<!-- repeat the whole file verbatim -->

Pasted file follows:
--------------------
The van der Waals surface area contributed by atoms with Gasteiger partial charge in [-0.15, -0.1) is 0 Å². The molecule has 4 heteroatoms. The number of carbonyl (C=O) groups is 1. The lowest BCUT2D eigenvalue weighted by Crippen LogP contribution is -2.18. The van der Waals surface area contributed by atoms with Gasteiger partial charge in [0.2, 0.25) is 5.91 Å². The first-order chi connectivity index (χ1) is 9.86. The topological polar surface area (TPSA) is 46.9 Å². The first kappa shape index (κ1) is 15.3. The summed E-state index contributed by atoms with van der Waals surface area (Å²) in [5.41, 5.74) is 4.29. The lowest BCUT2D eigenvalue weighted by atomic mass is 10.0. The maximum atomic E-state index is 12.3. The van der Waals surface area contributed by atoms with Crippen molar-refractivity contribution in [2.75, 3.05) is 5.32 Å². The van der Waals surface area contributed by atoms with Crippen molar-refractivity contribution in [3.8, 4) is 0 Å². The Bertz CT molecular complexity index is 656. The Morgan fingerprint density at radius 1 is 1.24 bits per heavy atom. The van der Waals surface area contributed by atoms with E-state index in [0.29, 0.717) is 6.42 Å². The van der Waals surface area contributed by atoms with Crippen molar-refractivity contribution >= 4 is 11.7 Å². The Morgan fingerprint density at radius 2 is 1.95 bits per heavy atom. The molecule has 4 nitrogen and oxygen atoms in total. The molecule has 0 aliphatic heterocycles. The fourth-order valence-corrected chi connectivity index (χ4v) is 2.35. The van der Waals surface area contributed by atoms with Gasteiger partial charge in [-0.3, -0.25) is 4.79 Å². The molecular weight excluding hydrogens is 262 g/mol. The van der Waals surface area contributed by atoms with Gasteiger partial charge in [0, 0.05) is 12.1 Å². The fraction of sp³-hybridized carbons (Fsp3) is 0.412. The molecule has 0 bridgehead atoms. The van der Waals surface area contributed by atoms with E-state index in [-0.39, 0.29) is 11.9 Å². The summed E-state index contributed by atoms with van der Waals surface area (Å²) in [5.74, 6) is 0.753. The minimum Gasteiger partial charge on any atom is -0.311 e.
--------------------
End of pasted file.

The van der Waals surface area contributed by atoms with Gasteiger partial charge in [-0.15, -0.1) is 0 Å². The molecule has 4 heteroatoms. The number of carbonyl (C=O) groups is 1. The lowest BCUT2D eigenvalue weighted by Crippen LogP contribution is -2.18. The van der Waals surface area contributed by atoms with Gasteiger partial charge in [0.2, 0.25) is 5.91 Å². The first-order chi connectivity index (χ1) is 9.86. The topological polar surface area (TPSA) is 46.9 Å². The first kappa shape index (κ1) is 15.3. The summed E-state index contributed by atoms with van der Waals surface area (Å²) in [5.41, 5.74) is 4.29. The lowest BCUT2D eigenvalue weighted by atomic mass is 10.0. The maximum atomic E-state index is 12.3. The van der Waals surface area contributed by atoms with Crippen molar-refractivity contribution in [2.75, 3.05) is 5.32 Å². The van der Waals surface area contributed by atoms with Crippen molar-refractivity contribution in [3.8, 4) is 0 Å². The Bertz CT molecular complexity index is 656. The Morgan fingerprint density at radius 1 is 1.24 bits per heavy atom. The van der Waals surface area contributed by atoms with E-state index in [0.29, 0.717) is 6.42 Å². The van der Waals surface area contributed by atoms with Crippen molar-refractivity contribution >= 4 is 11.7 Å². The Morgan fingerprint density at radius 2 is 1.95 bits per heavy atom. The molecule has 4 nitrogen and oxygen atoms in total. The molecule has 0 aliphatic heterocycles. The fourth-order valence-corrected chi connectivity index (χ4v) is 2.35. The van der Waals surface area contributed by atoms with Gasteiger partial charge in [-0.3, -0.25) is 4.79 Å². The molecular weight excluding hydrogens is 262 g/mol. The van der Waals surface area contributed by atoms with Gasteiger partial charge in [0, 0.05) is 12.1 Å². The fraction of sp³-hybridized carbons (Fsp3) is 0.412. The molecule has 0 bridgehead atoms. The van der Waals surface area contributed by atoms with E-state index in [-0.39, 0.29) is 11.9 Å². The summed E-state index contributed by atoms with van der Waals surface area (Å²) in [5.74, 6) is 0.753. The minimum Gasteiger partial charge on any atom is -0.311 e.